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What happens on death if there are insufficient funds to pay the legacies contained in a Will?
Sometimes a person’s estate can be solvent (i.e. able to satisfy the debts, liabilities and administration expenses of the estate) but still not hold enough funds to settle all the monetary legacies listed in the Will. For example, on occasions this might be due to the fact that the estate was unexpectedly depleted by care fees.
The first matter to check is whether the Will itself sets out a specified order. Often the Will echoes the statutory provisions. These provisions state that if there are any assets not disposed of by the Will (i.e. those which are subject to a partial intestacy), a sum equal to the total legacy amount should be reserved from this fund. If, as will usually be the case, all the assets are fully disposed of by the Will, then broadly speaking the liabilities and administration expenses should be settled out of the estate first with the balance left to be proportionately distributed between the beneficiaries entitled to legacies. This process is called abatement.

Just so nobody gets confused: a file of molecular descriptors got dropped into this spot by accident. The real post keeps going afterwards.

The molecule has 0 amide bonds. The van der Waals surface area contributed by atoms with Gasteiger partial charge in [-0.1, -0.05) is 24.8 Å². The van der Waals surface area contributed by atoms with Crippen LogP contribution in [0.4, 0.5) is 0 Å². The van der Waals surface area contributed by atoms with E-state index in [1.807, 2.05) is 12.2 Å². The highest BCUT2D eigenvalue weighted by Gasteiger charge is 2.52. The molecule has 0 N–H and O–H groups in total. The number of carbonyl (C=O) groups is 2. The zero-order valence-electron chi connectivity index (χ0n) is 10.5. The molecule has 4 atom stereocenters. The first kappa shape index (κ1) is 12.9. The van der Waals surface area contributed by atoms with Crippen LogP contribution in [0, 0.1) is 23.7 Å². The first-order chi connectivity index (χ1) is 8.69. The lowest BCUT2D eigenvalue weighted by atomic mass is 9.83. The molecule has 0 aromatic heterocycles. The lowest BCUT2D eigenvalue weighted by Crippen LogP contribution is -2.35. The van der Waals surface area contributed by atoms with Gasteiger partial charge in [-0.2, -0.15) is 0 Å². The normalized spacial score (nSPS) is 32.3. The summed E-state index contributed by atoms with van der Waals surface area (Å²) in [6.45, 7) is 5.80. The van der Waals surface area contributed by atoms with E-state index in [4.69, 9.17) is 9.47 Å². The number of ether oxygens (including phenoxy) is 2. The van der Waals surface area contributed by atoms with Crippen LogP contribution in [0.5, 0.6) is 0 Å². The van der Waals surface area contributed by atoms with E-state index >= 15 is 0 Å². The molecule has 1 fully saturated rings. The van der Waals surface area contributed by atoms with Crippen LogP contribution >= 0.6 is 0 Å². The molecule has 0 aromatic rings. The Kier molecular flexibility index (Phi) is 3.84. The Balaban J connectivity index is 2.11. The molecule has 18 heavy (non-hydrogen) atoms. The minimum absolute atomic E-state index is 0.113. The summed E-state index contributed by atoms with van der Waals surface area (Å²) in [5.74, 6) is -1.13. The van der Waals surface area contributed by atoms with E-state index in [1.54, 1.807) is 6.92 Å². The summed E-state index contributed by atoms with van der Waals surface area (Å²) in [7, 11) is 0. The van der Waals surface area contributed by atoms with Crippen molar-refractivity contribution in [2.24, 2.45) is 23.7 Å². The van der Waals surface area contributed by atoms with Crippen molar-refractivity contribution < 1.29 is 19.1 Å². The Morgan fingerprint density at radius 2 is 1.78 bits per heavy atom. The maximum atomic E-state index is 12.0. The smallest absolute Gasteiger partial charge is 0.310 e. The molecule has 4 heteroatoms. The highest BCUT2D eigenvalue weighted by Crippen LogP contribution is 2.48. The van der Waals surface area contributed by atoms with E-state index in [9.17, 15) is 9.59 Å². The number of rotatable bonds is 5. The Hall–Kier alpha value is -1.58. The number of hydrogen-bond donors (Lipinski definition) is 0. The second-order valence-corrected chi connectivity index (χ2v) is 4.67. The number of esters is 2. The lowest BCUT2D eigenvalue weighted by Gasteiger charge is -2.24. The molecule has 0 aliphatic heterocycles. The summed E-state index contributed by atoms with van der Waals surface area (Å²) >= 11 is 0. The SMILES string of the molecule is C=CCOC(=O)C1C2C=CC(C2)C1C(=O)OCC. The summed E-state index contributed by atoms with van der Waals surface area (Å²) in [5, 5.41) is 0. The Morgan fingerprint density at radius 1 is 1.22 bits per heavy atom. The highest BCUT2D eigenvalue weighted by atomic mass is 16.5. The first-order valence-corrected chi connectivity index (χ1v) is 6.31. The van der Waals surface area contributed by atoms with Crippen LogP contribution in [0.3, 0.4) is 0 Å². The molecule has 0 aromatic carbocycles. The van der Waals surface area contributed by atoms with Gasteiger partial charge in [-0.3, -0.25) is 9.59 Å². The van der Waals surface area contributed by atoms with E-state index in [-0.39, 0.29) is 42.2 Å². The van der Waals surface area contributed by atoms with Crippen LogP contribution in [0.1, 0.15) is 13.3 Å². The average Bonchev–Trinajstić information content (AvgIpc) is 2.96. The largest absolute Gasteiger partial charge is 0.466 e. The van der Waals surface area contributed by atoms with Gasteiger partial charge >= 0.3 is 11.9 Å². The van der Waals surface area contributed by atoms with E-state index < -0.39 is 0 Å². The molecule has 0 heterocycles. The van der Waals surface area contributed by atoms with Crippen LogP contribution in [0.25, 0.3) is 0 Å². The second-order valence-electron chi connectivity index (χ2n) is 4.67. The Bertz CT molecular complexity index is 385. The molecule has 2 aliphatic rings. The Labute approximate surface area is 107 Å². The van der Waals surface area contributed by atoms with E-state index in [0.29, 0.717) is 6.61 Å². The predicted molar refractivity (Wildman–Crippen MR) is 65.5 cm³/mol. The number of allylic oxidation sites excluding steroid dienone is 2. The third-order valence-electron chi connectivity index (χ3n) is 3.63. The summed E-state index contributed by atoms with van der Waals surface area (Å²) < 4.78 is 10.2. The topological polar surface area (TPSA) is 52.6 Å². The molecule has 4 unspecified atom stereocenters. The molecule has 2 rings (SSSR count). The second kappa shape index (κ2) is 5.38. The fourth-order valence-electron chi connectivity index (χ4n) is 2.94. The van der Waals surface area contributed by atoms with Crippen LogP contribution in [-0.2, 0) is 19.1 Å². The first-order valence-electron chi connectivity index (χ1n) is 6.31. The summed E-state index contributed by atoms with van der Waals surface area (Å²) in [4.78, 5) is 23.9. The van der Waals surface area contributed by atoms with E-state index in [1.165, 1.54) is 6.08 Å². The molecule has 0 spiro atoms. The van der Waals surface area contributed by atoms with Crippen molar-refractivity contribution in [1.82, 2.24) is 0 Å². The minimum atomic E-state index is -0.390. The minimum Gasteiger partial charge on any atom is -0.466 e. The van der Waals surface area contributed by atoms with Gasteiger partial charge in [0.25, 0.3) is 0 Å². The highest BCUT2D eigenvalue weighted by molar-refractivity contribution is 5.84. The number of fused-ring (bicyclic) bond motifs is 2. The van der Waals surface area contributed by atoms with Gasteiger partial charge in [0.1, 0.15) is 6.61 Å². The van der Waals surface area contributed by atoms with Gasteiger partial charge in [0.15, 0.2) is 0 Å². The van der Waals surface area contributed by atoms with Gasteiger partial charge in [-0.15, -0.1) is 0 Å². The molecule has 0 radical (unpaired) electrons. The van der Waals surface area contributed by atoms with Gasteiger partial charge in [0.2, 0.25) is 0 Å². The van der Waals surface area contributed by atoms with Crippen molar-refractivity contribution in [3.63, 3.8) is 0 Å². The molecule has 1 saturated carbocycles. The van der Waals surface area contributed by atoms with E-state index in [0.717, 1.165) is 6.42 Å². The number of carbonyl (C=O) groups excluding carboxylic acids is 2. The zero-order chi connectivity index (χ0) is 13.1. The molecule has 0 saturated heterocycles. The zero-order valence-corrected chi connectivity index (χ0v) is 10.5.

As mentioned, the legacies abate in proportion. So for example, if the estate is only worth £20,000 after the payment of liabilities and administration expenses, but there are two legacies in the Will of £20,000 each (so a total of £40,000) then each beneficiary will be entitled to receive £10,000 (i.e. 50%).
Care must be taken in these circumstances regarding the incidence of Inheritance Tax, particularly where some legacies are expressed to be subject to IHT but others are not. It is usually advisable to obtain specialist advice in the administration of estates, especially where legacies abate, in particular due to the personal liability which executors can carry if they deal with the distribution incorrectly.